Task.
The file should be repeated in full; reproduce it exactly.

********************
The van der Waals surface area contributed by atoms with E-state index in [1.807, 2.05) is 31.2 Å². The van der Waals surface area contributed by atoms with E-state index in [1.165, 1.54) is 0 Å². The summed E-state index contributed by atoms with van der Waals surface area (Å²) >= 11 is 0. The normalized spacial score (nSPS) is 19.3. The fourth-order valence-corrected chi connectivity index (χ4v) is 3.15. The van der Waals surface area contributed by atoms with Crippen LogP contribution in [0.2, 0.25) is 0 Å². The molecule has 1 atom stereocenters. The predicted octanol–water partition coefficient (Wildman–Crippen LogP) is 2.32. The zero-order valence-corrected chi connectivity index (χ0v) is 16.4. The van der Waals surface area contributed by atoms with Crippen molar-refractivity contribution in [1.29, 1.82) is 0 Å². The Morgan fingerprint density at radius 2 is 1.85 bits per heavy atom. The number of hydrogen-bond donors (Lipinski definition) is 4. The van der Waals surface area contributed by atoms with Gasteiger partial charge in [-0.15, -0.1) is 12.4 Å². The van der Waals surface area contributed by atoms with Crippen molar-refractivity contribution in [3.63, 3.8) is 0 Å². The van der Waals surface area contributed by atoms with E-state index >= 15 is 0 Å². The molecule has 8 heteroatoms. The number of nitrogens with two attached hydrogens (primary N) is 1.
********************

The van der Waals surface area contributed by atoms with E-state index in [1.807, 2.05) is 31.2 Å². The van der Waals surface area contributed by atoms with E-state index in [1.165, 1.54) is 0 Å². The summed E-state index contributed by atoms with van der Waals surface area (Å²) >= 11 is 0. The normalized spacial score (nSPS) is 19.3. The fourth-order valence-corrected chi connectivity index (χ4v) is 3.15. The van der Waals surface area contributed by atoms with Crippen LogP contribution in [0.2, 0.25) is 0 Å². The molecule has 1 atom stereocenters. The predicted octanol–water partition coefficient (Wildman–Crippen LogP) is 2.32. The zero-order valence-corrected chi connectivity index (χ0v) is 16.4. The van der Waals surface area contributed by atoms with Crippen molar-refractivity contribution in [1.29, 1.82) is 0 Å². The Morgan fingerprint density at radius 2 is 1.85 bits per heavy atom. The number of hydrogen-bond donors (Lipinski definition) is 4. The van der Waals surface area contributed by atoms with Gasteiger partial charge in [-0.15, -0.1) is 12.4 Å². The van der Waals surface area contributed by atoms with Crippen molar-refractivity contribution in [3.63, 3.8) is 0 Å². The van der Waals surface area contributed by atoms with E-state index >= 15 is 0 Å². The molecule has 8 heteroatoms. The number of nitrogens with two attached hydrogens (primary N) is 1.